Among the likes of the wheel, the steam engine, integrated circuits, the moon landings, and the polyester cotton blend, one of humanity’s greatest (if overlooked) achievements is the Koosh Woosh.
In the late 1980s, a small toy company made a bundle selling funny little balls made of strands of rubber. Maybe you never had one. Maybe your parents didn’t love you. We had several – think indoor snowball fights (or as close as you can get in Florida).
Yeah, my parents have some regrets….
Lucky for us all, the Koosh gravy train didn’t end with a funny little ball-like lump of rubber. One Christmas morning I unwrapped a funky lycra disk stretched over a springy wire frame – the Koosh Woosh. Think Frisbee, but not. Ironically, it was voted “least likely to still be around in twenty years” by its gift class. It was a rough crowd that year. Yet my Koosh Woosh has followed me everywhere since: from college dorms and apartments, to condos and our current home.
I could lie and tell you it’s my favorite toy, but there are two problems. One, I’m not a liar; and two, you already know my old PowerBook fills that spot in my heart. On the other hand, I can’t think of another toy that’s been around so long or pops up so often. It’s THE (seemingly) omnipresent toy in the house, good for a glide across the room any time the urge to throw something (in fun not anger) strikes.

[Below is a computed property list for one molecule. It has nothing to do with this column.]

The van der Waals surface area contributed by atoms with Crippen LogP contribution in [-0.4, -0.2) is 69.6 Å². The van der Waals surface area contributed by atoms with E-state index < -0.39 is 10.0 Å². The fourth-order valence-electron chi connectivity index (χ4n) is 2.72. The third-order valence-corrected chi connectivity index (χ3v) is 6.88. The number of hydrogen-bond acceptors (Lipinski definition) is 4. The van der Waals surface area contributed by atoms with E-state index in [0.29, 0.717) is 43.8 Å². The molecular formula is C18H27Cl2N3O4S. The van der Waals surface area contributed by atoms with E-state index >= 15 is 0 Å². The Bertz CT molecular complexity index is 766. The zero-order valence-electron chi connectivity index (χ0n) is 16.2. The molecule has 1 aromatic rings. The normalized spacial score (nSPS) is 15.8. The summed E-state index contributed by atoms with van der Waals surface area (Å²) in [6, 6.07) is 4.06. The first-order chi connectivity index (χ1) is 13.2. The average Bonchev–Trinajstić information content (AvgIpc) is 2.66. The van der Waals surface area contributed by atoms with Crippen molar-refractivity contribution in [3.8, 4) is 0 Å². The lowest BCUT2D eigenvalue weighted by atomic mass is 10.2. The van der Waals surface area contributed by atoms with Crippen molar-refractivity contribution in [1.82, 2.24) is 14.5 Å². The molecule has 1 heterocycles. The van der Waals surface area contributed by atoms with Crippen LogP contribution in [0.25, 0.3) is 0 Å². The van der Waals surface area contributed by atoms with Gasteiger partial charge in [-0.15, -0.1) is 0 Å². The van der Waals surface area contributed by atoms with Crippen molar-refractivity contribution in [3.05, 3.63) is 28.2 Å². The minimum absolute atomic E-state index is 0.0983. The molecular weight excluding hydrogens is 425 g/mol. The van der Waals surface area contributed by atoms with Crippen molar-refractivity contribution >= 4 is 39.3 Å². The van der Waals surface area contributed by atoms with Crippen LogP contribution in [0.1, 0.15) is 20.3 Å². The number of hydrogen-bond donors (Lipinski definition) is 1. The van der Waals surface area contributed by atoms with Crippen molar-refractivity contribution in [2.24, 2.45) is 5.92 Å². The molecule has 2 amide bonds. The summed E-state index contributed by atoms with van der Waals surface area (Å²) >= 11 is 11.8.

The kids have my old Legos, but they don’t love them like I did. This may be my greatest failure as a parent.
It’s lightweight so it doesn’t do indoor damage. Its frame is flexible, springy, and resilient; making all kinds of ricochet shots possible, while keeping it’s shape through years of abuse. And it’s soft, making it easy to catch for the little ones.
I don’t remember why, but we spent a lot of time indoors this weekend… and it didn’t matter. Adam and I had a blast. I used my full arsenal of Frisbee shots: the line drive, the forehand, the backhand, the skip shot, the vertical bounce (a Koosh Woosh specialty), curves, come-backers, soft glides, and bank shots – all indoors – and we have a small house. Think bumper-pool, Frisbee, and (almost) no rules. The only time Adam wasn’t smiling was when he was concentrating on imitating one of daddy’s throws. It was great fun.
When my kids get older, have kids of their own, and the subject of me comes up (there goes my runaway ego again), I hope it’s days like this they remember. We can’t always choose our legacy to our children – not the kind I’m thinking of anyway, but we can at least give it a nudge. I hope I give them enough good memories to be the kind of parent I want to be (if I don’t always succeed).